| Dubai, United Arab Emirates

Kids yoga

Swapping colic for cobra pose and ditching the dribbling in favour of downward-facing dog

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Soothing music, a serene atmosphere and, er, babies? Are you sure? One wouldn’t normally put them together, but this is no ordinary mothers’ group gathering. We’re at the home of Joanne Francis for a taste of her mum and baby yoga sessions, which kick off this month at Zen Yoga. Granted, there’s only one duo present, which puts a limit on the decibel level, but we’re curious to find out if relaxation and rug-rats really mix.

Joanne sits cross-legged on a yoga mat, clutching her life-size baby doll, and encourages our volunteers, mum Allyson Vaughan-Williams and her seven-month-old daughter Ella, to imitate her. Before things even get started, though, Joanne insists Allyson ask Ella’s permission before beginning the class. Only if the baby seems happy do we move forward. ‘Would you like to do yoga today?’ All eyes turn expectantly to Ella, as if she’s going to reply, ‘Not on your nelly’, and make a crawling bolt for the door. ‘I know it seems a bit strange,’ says Joanne, ‘but we’re just showing respect to the baby.’

We needn’t have worried. Ella gives us the thumbs up, so to speak, and we move to the first exercise for the legs, hips and tummy. As Allyson rotates Ella’s leg in a ‘stepping’ motion, Ella rewards us with a gummy grin. Next she mimics a little bird as mum gently stretches her hands to the side of her ears and wiggles them back and forth to the rhythm of ‘Row Your Boat’. Ella, flapping her arms excitedly, laps up the attention. So far so good. Our gorgeous guinea-pig has not cried, thrown a tantrum or demanded a change of nappy.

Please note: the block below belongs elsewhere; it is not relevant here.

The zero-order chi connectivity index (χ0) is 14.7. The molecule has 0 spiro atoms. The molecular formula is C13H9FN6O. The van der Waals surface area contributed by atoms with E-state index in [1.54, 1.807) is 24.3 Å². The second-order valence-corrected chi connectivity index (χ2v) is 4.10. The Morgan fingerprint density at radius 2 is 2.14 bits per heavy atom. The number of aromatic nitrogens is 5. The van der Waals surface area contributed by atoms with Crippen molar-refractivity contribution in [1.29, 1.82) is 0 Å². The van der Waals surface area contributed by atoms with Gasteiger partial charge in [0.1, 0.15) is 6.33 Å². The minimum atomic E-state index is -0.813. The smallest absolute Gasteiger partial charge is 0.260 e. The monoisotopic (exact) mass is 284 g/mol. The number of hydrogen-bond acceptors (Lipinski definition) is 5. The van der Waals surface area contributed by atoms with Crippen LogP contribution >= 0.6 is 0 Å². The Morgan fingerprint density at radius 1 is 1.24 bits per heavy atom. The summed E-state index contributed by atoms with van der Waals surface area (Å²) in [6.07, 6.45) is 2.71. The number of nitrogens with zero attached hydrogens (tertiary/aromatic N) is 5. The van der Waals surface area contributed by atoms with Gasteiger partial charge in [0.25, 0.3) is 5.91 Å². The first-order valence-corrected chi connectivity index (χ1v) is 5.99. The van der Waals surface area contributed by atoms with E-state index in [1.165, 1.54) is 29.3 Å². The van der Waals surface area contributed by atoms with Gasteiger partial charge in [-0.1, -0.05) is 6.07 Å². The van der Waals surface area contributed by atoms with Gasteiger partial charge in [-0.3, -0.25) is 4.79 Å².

If you’re thinking that, at seven months, Ella is too young to practise yoga, think again. In Joanne’s opinion, babies as young as six weeks can take part, and the class is suitable right up until around eight months old or until placid bubs morph into fidgeting midgets incapable of sitting still for more than five seconds.

But babies are, by nature, unpredictable beings. What happens when they decide that they want to do something else, like sleep in the middle of class? Joanne smiles and tells us that it happens often but mothers mustn’t be embarrassed if their baby cries, falls asleep or is generally uncooperative. ‘Mums can still watch me while they snuggle or feed their baby while I will carry on with the class,’ she says. Even if the harried mum misses something, they needn’t fret. The class is, like yoga itself, relaxed and flexible, and Joanne dishes out picture illustrations of all the positions so mums can practise at home when it’s a good time for both them and their baby.

Meanwhile, Ella is thoroughly enjoying the leaping lion position. Cradled face down and swung in a rhythmic motion from side to side, it’s obvious she doesn’t want her mum to stop (provided Allyson’s biceps can hack it). Joanne explains that this exercise lets the baby see the world from a different perspective and improves coordination and balance. It also boosts the flow of oxygen and blood supply to the brain.

The benefits of mum and baby yoga are numerous. Each exercise works a different part of the body. ‘All the movements increase the flexibility of the baby, as we do lots of stretching of the joints and the limbs,’ says Joanne. ‘That increases the blood supply of the baby and helps improve the immune system. It’s also a detoxification process for the baby. It can give the baby more self-awareness and releases oxytocin – the happy hormone.’

Mothers also get a lot out of the course. Physically, their babies act as resistance for an abdominal workout or a pelvic tilt, for example, but there are emotional perks, too. ‘Mums have busy lives so spending time with their baby is special,’ says Joanne. ‘The benefits extend to emotional and psychological well-being. Plus it improves the bonding process between mum and baby.’

It’s also a great excuse for mothers to get out of the house and meet other mums, and talk is not all asanas and ‘ohms’. Joanne, who is also a midwife at Health Bay Polyclinic, is more than happy when the post-class chat turns to sleeping problems, breastfeeding and other new mum experiences. ‘I feel post-natal support is sorely lacking in Dubai,’ she says. ‘Classes like these help to create a much-needed support system.’ Who knows, you and your baby could make some flexible friends.

Classes last for one hour and start on October 6 for four weeks, costing Dhs600. Bookings to be made via Health Bay Polyclinic (04 348 7140) or email joannedubai@hotmail.co.uk for more information. Classes will be held at Zen Yoga, Dubai Media City.

By Time Out Dubai Kids staff
Time Out Dubai,

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